This race has more entrants than the three major Public Cloud providers. IBM has Watson, and strong capabilities in AI. They have enabled this capability within BlueMix. Here’s what I got when attempting to use the public demo using the photo.

There are limitations with this service as there are restrictions on size. This may be a usability gap the deters customers. I found a similar photo on Wikipedia that was within the 2MB threshold. The quality of the recognition was similar to the others.

[ { "class": "horse racing", "score": 0.922 },{ "class": "racing", "score": 0.928 },{ "class": "sport", "score": 0.928 },{ "class": "jockey (horse rider)", "score": 0.622 },{ "class": "traveler", "score": 0.622 },{ "class": "person", "score": 0.622 },{ "class": "racehorse", "score": 0.53 },{ "class": "mammal", "score": 0.53 },{ "class": "animal", "score": 0.53 },{ "class": "green color", "score": 0.876 }]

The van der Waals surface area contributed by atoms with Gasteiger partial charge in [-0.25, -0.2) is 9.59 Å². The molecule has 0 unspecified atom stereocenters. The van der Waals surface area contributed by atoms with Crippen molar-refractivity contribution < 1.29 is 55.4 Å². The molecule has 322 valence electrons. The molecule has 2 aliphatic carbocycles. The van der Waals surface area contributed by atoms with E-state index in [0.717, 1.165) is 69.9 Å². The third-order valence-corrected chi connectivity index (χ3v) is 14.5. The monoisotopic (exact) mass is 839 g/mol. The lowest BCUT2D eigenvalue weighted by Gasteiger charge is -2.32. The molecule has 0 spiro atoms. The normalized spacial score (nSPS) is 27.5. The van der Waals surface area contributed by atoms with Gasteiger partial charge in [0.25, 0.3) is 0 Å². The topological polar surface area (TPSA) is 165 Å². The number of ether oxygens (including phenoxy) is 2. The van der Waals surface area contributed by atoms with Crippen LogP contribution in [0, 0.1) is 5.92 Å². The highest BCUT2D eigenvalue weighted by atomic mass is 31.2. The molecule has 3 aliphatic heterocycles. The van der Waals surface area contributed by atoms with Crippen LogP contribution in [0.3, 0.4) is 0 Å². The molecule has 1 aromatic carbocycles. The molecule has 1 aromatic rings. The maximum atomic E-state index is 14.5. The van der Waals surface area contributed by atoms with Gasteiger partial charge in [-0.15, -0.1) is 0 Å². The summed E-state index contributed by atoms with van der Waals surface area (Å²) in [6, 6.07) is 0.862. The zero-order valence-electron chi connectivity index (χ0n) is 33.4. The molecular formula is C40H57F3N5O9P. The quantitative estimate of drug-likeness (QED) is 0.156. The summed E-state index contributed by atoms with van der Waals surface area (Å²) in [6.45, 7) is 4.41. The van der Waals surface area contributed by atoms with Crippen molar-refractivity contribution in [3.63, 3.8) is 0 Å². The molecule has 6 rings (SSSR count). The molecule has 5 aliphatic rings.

Start-ups provide creative alternatives in this race. An example is Clarifai that raised $30M last year. Their API highlighted strong recognition using the same image as the tech giants.

horse, 0.999equine, 0.992race, 0.990track, 0.989fast, 0.984jockey, 0.983thoroughbred, 0.981competition, 0.966gambling, 0.951filly, 0.942mare, 0.936turf, 0.924whip, 0.902best, 0.897stallion, 0.882athlete, 0.869saddle, 0.865racehorse, 0.864rider, 0.864blinker, 0.858

This highlights the potential for a newcomer to break into this race. The startup could ride the rails of an existing Cloud hosting provider, giving it economies of scale.

Who is the winner?

The race is very competitive, with Google currently in the lead. Software developers integrating image recognition into their digital products are also winners. I recently built an Alexa game that uses it to play scavenger hunt. This was done with just a few lines of code, and no effort to train models.

The current price point is around $1/thousand images. At this level, image recognition will be incorporated into many different products. The race to become the most consumed service is on!